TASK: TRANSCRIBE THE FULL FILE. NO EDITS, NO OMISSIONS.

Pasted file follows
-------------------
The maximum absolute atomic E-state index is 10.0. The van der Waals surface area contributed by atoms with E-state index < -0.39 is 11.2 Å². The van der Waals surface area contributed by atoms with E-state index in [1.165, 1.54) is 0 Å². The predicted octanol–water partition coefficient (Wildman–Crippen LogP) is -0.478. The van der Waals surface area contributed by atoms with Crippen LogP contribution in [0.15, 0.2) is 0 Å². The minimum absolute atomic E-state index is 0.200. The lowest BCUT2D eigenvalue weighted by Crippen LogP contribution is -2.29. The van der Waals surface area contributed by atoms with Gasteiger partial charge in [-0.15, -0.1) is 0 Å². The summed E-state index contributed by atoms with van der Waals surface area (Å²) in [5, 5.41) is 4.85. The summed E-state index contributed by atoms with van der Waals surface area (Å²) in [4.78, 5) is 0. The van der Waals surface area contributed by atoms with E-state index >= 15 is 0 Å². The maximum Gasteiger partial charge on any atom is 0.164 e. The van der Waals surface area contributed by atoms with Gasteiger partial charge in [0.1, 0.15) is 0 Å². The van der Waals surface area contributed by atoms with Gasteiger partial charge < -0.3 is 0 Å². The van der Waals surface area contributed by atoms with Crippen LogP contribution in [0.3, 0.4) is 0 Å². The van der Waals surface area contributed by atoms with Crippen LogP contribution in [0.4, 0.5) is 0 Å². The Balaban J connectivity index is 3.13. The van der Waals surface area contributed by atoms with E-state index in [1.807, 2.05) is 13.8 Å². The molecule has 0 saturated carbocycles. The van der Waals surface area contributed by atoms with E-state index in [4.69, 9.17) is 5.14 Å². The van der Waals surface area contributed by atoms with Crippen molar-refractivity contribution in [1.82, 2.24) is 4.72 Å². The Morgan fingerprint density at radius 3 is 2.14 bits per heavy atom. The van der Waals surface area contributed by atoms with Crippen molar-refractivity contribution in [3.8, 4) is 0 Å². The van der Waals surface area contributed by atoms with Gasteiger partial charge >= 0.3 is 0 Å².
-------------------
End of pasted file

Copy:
The maximum absolute atomic E-state index is 10.0. The van der Waals surface area contributed by atoms with E-state index < -0.39 is 11.2 Å². The van der Waals surface area contributed by atoms with E-state index in [1.165, 1.54) is 0 Å². The predicted octanol–water partition coefficient (Wildman–Crippen LogP) is -0.478. The van der Waals surface area contributed by atoms with Crippen LogP contribution in [0.15, 0.2) is 0 Å². The minimum absolute atomic E-state index is 0.200. The lowest BCUT2D eigenvalue weighted by Crippen LogP contribution is -2.29. The van der Waals surface area contributed by atoms with Gasteiger partial charge in [-0.15, -0.1) is 0 Å². The summed E-state index contributed by atoms with van der Waals surface area (Å²) in [5, 5.41) is 4.85. The summed E-state index contributed by atoms with van der Waals surface area (Å²) in [4.78, 5) is 0. The van der Waals surface area contributed by atoms with E-state index >= 15 is 0 Å². The maximum Gasteiger partial charge on any atom is 0.164 e. The van der Waals surface area contributed by atoms with Gasteiger partial charge in [0.1, 0.15) is 0 Å². The van der Waals surface area contributed by atoms with Gasteiger partial charge < -0.3 is 0 Å². The van der Waals surface area contributed by atoms with Crippen LogP contribution in [0.3, 0.4) is 0 Å². The van der Waals surface area contributed by atoms with Crippen LogP contribution in [0.4, 0.5) is 0 Å². The Balaban J connectivity index is 3.13. The van der Waals surface area contributed by atoms with E-state index in [1.807, 2.05) is 13.8 Å². The molecule has 0 saturated carbocycles. The van der Waals surface area contributed by atoms with E-state index in [4.69, 9.17) is 5.14 Å². The van der Waals surface area contributed by atoms with Crippen molar-refractivity contribution in [1.82, 2.24) is 4.72 Å². The Morgan fingerprint density at radius 3 is 2.14 bits per heavy atom. The van der Waals surface area contributed by atoms with Crippen molar-refractivity contribution in [3.8, 4) is 0 Å². The van der Waals surface area contributed by atoms with Gasteiger partial charge >= 0.3 is 0 Å².